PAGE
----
Courting Controversy

Throughout history the University’s Principals have raised eyebrows almost without exception. Brave Scot Thomas Smeaton took over as principal of Glasgow University in 1580 during very tricky times indeed.

The sixteenth century Reformation had thrown the city into a period of unrest, and ye olde Smeato was involved in a six-hour student riot sparked by government moves to set up a new archbishop in Glasgow. To this day it is not clear whether Smeaton took part or resisted the riot, however Steven Reid, a lecturer at Glasgow who specialises in early University history, is currently researching Smeaton’s mysterious role.

High Achievers

Getting straight As today is no easy task, but imagine the pressure to achieve brilliance in the midst of the advances of the Scottish Enlightenment. During the Enlightenment of the 18th century, Glasgow wasn’t short of its whiz kids. Notable alumni include outstanding mathematician Colin MacLaurin, an undergraduate at Glasgow in the 1710s who wrote such a good dissertation on Newton that Newton himself was impressed.

Lab worker James Watt worked closely with Joseph Black to develop the steam engine, while we have Francis Hutcheson to thank for lectures being taught in English (he was the first Professor in Glasgow to do so). Alexander Broadie, professor at Glasgow University and author of ‘The Scottish Enlightenment’, says: “The unique thing about Glasgow’s geniuses was that they were multi-talented: they didn’t just do one impressive thing; they did many.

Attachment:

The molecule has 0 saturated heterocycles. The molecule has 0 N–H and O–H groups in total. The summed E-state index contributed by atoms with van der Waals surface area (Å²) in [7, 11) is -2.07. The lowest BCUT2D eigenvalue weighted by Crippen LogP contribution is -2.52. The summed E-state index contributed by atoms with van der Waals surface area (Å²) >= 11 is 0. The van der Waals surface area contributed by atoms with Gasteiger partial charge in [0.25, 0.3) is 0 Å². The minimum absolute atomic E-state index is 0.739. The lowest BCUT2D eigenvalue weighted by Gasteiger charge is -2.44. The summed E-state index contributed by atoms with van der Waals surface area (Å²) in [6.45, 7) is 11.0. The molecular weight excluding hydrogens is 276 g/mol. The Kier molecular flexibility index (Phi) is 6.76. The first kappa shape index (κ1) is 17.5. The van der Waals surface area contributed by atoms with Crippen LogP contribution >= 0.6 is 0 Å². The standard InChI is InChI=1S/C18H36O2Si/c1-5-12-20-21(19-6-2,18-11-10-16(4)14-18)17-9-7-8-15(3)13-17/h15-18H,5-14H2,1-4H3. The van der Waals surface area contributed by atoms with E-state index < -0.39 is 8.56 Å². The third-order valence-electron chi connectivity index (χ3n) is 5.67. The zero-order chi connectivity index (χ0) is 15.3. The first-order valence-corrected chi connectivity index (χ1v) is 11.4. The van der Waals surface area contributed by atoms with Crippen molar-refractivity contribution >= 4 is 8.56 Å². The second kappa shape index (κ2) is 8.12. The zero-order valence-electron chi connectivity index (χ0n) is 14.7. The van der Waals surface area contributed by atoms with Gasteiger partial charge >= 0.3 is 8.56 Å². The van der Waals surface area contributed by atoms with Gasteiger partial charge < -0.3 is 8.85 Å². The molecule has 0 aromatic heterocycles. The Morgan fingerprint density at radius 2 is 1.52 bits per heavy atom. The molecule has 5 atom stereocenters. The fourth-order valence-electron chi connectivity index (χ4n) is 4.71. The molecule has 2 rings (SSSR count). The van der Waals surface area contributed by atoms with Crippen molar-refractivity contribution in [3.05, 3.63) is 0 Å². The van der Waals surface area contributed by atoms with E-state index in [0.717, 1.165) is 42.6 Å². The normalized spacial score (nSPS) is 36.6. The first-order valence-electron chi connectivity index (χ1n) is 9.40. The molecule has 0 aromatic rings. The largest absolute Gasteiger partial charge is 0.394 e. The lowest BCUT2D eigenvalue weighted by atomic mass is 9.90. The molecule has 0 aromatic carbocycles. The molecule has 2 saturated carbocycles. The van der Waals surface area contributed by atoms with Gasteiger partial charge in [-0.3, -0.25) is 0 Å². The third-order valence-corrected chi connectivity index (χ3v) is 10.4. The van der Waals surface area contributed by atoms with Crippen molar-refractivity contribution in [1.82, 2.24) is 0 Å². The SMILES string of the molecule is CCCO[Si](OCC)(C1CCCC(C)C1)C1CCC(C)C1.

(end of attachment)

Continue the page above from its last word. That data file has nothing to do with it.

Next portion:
This was thanks to a large number of societies in Glasgow where experts from all sorts of fields could join together and discuss ideas.” Perhaps the most famous student at Glasgow was economist Adam Smith, who attended the university in the 1730s and later returned to become Professor of Logic and Rhetoric – a position which Professor Broadie now holds.

Pulling a Sickie?

Nowadays, nobody so much as bats an eyelid if a student misses the occasional  lecture. Had you been one of the boys at Glasgow University in the 15th and 16th centuries you would have received a severe beating, (women were not allowed in until 1892).

According to lecturer Steven Reid corporal punishment was popular – with the regents, at least. “There were often complaints that some of the masters enjoyed caning a bit too much,” he says. “University education was very regimented – you simply weren’t allowed to misbehave or slack off”.

Debt-Ridden Students

From hastily-spent student loans to maxed-out overdrafts, we’ve all experienced the unwelcome sting of financial difficulty. Up until very recently the quality of a student’s life depended much more upon their ability to pay.

16th century rich kids ate well with their regents (teachers), whilst cash-strapped students often acted as their servitors, hungrily eyeing the lavish meals as they dished them out. Unfortunately for the poor ones, neither tins of baked beans nor Farmfoods were in existence during the Middle Ages.